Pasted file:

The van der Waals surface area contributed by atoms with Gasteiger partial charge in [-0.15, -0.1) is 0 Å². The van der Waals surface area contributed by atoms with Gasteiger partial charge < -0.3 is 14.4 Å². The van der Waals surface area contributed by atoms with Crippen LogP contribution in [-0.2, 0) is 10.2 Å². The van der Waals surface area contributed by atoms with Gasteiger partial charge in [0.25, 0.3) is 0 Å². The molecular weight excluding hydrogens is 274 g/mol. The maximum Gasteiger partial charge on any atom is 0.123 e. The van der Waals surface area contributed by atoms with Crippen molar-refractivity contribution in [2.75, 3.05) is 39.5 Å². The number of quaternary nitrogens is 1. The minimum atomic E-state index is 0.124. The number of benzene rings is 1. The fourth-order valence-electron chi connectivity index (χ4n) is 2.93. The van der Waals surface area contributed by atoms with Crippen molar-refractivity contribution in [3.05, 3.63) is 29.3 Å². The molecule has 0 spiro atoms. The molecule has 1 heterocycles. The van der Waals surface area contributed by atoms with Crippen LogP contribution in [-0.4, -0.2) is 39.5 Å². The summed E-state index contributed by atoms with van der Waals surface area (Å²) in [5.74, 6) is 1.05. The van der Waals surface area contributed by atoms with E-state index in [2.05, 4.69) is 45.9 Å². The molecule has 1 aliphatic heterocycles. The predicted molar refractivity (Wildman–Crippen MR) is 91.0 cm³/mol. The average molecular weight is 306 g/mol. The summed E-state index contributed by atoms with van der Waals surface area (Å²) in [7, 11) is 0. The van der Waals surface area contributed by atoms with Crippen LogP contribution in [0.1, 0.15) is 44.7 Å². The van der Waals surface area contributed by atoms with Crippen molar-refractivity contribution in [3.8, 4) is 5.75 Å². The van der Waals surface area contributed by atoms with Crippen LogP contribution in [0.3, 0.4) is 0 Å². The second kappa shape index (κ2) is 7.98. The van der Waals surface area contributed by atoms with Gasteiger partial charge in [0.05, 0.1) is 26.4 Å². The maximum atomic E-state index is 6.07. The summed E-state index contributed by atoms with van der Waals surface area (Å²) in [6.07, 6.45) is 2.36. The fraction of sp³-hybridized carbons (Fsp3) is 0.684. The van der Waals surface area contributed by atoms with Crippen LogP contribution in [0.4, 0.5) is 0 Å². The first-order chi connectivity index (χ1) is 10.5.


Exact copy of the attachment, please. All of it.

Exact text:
The van der Waals surface area contributed by atoms with Gasteiger partial charge in [-0.15, -0.1) is 0 Å². The van der Waals surface area contributed by atoms with Gasteiger partial charge < -0.3 is 14.4 Å². The van der Waals surface area contributed by atoms with Crippen LogP contribution in [-0.2, 0) is 10.2 Å². The van der Waals surface area contributed by atoms with Gasteiger partial charge in [0.25, 0.3) is 0 Å². The molecular weight excluding hydrogens is 274 g/mol. The maximum Gasteiger partial charge on any atom is 0.123 e. The van der Waals surface area contributed by atoms with Crippen molar-refractivity contribution in [2.75, 3.05) is 39.5 Å². The number of quaternary nitrogens is 1. The minimum atomic E-state index is 0.124. The number of benzene rings is 1. The fourth-order valence-electron chi connectivity index (χ4n) is 2.93. The van der Waals surface area contributed by atoms with Crippen molar-refractivity contribution in [3.05, 3.63) is 29.3 Å². The molecule has 0 spiro atoms. The molecule has 1 heterocycles. The van der Waals surface area contributed by atoms with Crippen LogP contribution in [-0.4, -0.2) is 39.5 Å². The summed E-state index contributed by atoms with van der Waals surface area (Å²) in [5.74, 6) is 1.05. The van der Waals surface area contributed by atoms with E-state index in [2.05, 4.69) is 45.9 Å². The molecule has 1 aliphatic heterocycles. The predicted molar refractivity (Wildman–Crippen MR) is 91.0 cm³/mol. The average molecular weight is 306 g/mol. The summed E-state index contributed by atoms with van der Waals surface area (Å²) in [7, 11) is 0. The van der Waals surface area contributed by atoms with Crippen LogP contribution in [0.1, 0.15) is 44.7 Å². The van der Waals surface area contributed by atoms with Crippen molar-refractivity contribution in [3.8, 4) is 5.75 Å². The van der Waals surface area contributed by atoms with Crippen LogP contribution in [0.3, 0.4) is 0 Å². The second kappa shape index (κ2) is 7.98. The van der Waals surface area contributed by atoms with Gasteiger partial charge in [0.05, 0.1) is 26.4 Å². The maximum atomic E-state index is 6.07. The summed E-state index contributed by atoms with van der Waals surface area (Å²) in [6.07, 6.45) is 2.36. The fraction of sp³-hybridized carbons (Fsp3) is 0.684. The van der Waals surface area contributed by atoms with Crippen LogP contribution in [0.4, 0.5) is 0 Å². The first-order chi connectivity index (χ1) is 10.5.